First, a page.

We’re about to hit Paul’s instructions on the role of women, and so, before we get entirely away from spiritual gifts, we need to reflect just a bit on Paul’s teaching on that topic.
First, to me, of critical importance is Paul’s teaching that the assembly is about edifying the members — helping them become more like Jesus — rather than seeking to convert the lost.
The Restoration Movement was born in the Second Great Awakening, a time of great revival meetings when thousands were converted at “camp” meetings, that is, meetings held out in the woods because the church buildings in town were too small to hold the crowds.
But as important as evangelistic preaching is, it’s not the central purpose of the Christian assembly. The assembly is for the members. It’s perfectly permissible to conduct “meetings” for the sake of the lost, but many churches have forgotten that the point of the assembly is to edify the members, not the visitors.
In fact, the “invitation” that traditionally concludes our sermons is an innovation that goes back no earlier than the First Great Awakening of the 18th Century, in the years prior to the American Revolution.
Second, even though the assembly is for the members, Paul instructs us to be sensitive to the impression we make on unbelievers who are present. Obviously, he expects that unbelievers will be present on a typical Sunday, and so the recent criticism of seeking to save others by inviting them to church is not biblical. Yes, we should also be out in the community serving and lifting up the cross, but, no, that hardly means that attractional evangelism — inviting visitors to the assembly — is bad or second rate. Why not do both? Paul did.
Third, “edification” means helping our members become more like Jesus, which is about encouraging them to love and good works, to be humble and submissive, to be active in God’s mission to redeem the lost and the creation, to live sacrificial lives, and to be servant-hearted. Hence, pounding the pulpit about our denominational distinctives, such as weekly communion and believer baptism, is not at the heart of the purpose of the assembly. Yes, teaching healthy doctrine is good, but the teaching should be targeted much more toward how we live — orthopraxy — rather than having the right positions on the issues — orthodoxy.
Fourth, the assembly should be thoughtfully organized toward edification and its other purposes. The chaos and loss of purpose that Paul wants to avoid can arise not only from rude prophets and tongue speakers but also from slapdash planning that fulfills no real purpose other than to fill the hour with spiritual-seeming activities.
Fifth, those things that spur us on to love and good works should be respected as proper and necessary. And in the modern church, we often find more encouragement to love and good works in our conversations in the aisles and in the announcements than in the sermons. We really need to learn to respect and appreciate announcements — enough to do them well. They don’t suit our self-indulgent culture and so church leaders tend to minimize them — as though news about the sick, the mourning, and opportunities to serve should somehow be avoided so we have time to fill the hour with lessons on why we don’t believe in transubstantiation.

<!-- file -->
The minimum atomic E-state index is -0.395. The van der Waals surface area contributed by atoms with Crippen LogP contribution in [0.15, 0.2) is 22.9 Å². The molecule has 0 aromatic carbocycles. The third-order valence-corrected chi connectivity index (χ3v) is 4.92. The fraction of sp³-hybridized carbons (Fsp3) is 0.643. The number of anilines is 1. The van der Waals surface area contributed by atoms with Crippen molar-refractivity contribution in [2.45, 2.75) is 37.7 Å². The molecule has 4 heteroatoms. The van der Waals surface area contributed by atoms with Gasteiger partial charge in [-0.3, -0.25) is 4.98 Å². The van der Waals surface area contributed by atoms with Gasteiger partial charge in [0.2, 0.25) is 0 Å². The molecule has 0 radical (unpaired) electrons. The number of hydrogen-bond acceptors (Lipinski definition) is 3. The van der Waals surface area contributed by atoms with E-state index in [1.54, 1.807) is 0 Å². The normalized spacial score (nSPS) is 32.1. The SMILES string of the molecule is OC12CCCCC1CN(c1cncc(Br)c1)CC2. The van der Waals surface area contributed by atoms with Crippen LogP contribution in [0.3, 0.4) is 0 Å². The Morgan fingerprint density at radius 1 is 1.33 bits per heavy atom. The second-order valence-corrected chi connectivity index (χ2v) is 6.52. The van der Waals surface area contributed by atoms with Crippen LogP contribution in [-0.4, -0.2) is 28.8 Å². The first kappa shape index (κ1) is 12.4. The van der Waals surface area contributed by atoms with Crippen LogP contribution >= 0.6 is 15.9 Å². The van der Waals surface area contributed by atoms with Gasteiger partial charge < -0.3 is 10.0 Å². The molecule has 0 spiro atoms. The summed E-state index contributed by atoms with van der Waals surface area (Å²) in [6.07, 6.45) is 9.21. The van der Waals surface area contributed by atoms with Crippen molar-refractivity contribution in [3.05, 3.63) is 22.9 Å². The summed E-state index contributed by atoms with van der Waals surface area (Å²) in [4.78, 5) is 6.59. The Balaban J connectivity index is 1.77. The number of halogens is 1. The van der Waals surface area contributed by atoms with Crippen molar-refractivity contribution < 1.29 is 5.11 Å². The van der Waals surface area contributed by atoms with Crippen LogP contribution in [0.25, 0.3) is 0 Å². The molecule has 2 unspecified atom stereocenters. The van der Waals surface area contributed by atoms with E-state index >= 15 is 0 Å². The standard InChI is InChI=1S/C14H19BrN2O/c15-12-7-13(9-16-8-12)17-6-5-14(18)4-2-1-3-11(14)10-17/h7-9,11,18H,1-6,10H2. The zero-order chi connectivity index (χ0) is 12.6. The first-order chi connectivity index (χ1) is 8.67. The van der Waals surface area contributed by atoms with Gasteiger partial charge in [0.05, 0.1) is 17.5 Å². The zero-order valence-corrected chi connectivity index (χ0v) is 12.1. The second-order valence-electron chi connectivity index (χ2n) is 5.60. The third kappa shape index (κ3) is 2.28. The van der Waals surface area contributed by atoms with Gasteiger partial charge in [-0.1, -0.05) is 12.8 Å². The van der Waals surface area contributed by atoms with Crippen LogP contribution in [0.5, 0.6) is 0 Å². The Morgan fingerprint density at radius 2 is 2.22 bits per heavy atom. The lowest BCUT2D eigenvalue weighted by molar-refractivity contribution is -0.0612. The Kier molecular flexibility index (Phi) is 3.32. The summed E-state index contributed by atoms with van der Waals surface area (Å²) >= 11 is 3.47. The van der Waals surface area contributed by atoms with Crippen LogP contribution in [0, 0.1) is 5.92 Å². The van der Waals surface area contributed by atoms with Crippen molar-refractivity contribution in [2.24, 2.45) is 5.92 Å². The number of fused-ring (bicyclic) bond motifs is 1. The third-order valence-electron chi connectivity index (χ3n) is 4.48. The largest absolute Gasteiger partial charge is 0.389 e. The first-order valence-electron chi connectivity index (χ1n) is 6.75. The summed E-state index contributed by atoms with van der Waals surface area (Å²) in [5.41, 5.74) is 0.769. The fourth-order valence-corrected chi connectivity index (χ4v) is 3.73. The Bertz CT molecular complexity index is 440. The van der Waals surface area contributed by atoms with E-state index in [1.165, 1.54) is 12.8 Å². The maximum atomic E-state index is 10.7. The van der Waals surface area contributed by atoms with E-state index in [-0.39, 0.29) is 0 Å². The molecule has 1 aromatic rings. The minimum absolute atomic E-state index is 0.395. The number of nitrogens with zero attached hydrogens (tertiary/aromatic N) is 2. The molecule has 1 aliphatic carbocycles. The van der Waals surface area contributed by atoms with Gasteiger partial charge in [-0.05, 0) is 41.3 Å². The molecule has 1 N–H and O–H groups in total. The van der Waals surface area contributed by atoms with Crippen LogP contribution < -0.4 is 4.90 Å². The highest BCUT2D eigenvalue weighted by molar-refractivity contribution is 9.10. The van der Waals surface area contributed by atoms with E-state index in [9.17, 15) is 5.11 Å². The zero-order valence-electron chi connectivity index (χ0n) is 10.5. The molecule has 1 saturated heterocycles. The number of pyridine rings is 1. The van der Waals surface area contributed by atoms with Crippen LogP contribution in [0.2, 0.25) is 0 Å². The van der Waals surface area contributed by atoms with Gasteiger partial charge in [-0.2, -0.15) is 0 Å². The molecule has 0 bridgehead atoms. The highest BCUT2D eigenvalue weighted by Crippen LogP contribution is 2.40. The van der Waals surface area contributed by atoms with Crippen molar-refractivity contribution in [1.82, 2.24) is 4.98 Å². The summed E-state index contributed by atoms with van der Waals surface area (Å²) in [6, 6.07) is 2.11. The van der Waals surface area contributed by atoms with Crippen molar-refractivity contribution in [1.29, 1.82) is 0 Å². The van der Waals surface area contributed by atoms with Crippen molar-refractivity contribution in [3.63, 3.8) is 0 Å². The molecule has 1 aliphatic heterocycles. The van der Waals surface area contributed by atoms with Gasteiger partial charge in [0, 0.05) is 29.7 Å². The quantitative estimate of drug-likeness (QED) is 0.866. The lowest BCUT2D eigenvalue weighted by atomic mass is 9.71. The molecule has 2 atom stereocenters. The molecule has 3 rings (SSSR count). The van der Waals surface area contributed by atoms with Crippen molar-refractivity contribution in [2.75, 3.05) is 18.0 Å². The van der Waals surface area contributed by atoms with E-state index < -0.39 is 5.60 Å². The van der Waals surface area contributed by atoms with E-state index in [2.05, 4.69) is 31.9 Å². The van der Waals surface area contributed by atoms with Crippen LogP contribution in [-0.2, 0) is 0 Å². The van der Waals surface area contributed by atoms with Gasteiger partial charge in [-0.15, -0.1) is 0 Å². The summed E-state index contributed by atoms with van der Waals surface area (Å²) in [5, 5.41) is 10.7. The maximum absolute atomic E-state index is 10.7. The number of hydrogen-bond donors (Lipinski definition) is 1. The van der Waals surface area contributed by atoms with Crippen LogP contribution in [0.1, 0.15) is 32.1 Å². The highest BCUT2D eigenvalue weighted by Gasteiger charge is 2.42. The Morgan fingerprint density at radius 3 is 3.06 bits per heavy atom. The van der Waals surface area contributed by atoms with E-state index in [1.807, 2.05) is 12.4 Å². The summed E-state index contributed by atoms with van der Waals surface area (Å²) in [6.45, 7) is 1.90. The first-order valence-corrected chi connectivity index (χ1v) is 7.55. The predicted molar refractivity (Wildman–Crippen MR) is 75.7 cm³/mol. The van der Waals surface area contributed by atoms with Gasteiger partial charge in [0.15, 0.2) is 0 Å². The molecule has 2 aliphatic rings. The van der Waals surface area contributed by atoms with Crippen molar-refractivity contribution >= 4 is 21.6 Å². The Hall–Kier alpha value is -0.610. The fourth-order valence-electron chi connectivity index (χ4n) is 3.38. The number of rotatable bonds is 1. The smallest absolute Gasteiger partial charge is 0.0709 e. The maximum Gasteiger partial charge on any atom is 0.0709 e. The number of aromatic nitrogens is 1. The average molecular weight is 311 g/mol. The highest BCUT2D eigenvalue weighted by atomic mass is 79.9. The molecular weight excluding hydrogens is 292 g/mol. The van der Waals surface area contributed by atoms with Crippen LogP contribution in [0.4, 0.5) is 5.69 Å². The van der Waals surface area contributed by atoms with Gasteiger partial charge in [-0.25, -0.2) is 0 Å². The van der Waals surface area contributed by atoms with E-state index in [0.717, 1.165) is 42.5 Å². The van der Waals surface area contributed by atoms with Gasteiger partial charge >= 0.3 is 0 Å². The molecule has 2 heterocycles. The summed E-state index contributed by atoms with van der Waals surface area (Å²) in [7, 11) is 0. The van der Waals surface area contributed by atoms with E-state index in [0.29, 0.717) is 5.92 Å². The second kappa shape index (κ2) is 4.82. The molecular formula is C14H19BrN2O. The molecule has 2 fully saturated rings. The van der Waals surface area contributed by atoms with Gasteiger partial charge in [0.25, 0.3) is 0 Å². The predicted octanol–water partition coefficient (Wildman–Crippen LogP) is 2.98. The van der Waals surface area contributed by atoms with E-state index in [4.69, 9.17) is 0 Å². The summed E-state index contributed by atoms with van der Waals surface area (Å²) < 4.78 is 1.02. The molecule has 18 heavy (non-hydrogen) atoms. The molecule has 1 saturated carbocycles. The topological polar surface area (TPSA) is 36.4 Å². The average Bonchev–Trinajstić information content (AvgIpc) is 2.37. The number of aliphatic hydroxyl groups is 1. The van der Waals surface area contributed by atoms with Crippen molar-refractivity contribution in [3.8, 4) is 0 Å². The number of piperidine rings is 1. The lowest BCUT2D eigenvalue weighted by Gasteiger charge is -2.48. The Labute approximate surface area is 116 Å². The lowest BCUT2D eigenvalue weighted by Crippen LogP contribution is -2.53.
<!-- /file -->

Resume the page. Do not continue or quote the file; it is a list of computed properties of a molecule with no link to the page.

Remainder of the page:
Sixth, God is present in our assemblies even when we handle them very poorly. But we can make it hard for a visitor to perceive the presence of God. I mean, would we act differently if Jesus himself were sitting in a pew during the service? If we were truly seeker-sensitive, how might our prayers change? How might our singing change? How might the sermon change?
Seventh, there’s a bit of a controversy within the Churches of Christ about whether the assembly is for “worship” or for edification. And by “worship” we largely mean singing praise hymns. And Paul mentions singing praise to God three times in chapter 14 (v. 15, 16 and 26 (NIV)).
So how do we reconcile “singing praise” with “edification”? Well, I think the answer is found in this insight from N. T. Wright in his excellent book Simply Christian —
You become like what you worship. When you gaze in awe, admiration, and wonder at something or someone, you begin to take on something of the character of the object of your worship.
And so, if our praise is focused on the right God, then it’s also edifying and spiritually forming. But if we praise a misunderstood God, perceiving him to be someone other than who he really is, our praise will not be edifying because it won’t build us up to become like Jesus — who is the very image of God.
In short, worship and praise only achieve the purpose of the assembly if God is rightly understood through Jesus. Getting to know the character and nature of Jesus therefore becomes central to our praise and to our assemblies.